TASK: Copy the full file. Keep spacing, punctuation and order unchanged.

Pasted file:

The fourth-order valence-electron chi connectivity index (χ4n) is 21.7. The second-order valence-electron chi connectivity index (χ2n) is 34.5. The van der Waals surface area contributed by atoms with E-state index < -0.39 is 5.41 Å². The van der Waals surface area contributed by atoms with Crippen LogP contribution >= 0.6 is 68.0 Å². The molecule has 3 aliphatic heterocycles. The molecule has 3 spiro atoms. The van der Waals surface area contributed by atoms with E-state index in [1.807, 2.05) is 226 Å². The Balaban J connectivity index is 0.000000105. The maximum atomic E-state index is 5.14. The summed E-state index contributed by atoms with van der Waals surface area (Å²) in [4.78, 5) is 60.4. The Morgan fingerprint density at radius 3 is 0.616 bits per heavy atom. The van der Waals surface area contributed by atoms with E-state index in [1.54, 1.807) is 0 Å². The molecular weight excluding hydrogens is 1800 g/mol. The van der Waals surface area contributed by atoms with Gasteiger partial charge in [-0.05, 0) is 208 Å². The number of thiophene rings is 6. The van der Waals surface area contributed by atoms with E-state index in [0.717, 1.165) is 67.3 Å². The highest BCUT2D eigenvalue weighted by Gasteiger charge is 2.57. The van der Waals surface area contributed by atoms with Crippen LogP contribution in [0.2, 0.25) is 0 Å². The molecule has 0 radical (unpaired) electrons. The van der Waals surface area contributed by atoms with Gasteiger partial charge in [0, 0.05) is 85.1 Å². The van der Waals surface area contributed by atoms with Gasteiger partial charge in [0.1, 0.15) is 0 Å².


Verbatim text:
The fourth-order valence-electron chi connectivity index (χ4n) is 21.7. The second-order valence-electron chi connectivity index (χ2n) is 34.5. The van der Waals surface area contributed by atoms with E-state index < -0.39 is 5.41 Å². The van der Waals surface area contributed by atoms with Crippen LogP contribution >= 0.6 is 68.0 Å². The molecule has 3 aliphatic heterocycles. The molecule has 3 spiro atoms. The van der Waals surface area contributed by atoms with E-state index in [1.807, 2.05) is 226 Å². The Balaban J connectivity index is 0.000000105. The maximum atomic E-state index is 5.14. The summed E-state index contributed by atoms with van der Waals surface area (Å²) in [4.78, 5) is 60.4. The Morgan fingerprint density at radius 3 is 0.616 bits per heavy atom. The van der Waals surface area contributed by atoms with E-state index in [1.54, 1.807) is 0 Å². The molecular weight excluding hydrogens is 1800 g/mol. The van der Waals surface area contributed by atoms with Gasteiger partial charge in [-0.05, 0) is 208 Å². The number of thiophene rings is 6. The van der Waals surface area contributed by atoms with E-state index in [0.717, 1.165) is 67.3 Å². The highest BCUT2D eigenvalue weighted by Gasteiger charge is 2.57. The van der Waals surface area contributed by atoms with Crippen LogP contribution in [0.2, 0.25) is 0 Å². The molecule has 0 radical (unpaired) electrons. The van der Waals surface area contributed by atoms with Gasteiger partial charge in [0, 0.05) is 85.1 Å². The van der Waals surface area contributed by atoms with Gasteiger partial charge in [0.1, 0.15) is 0 Å².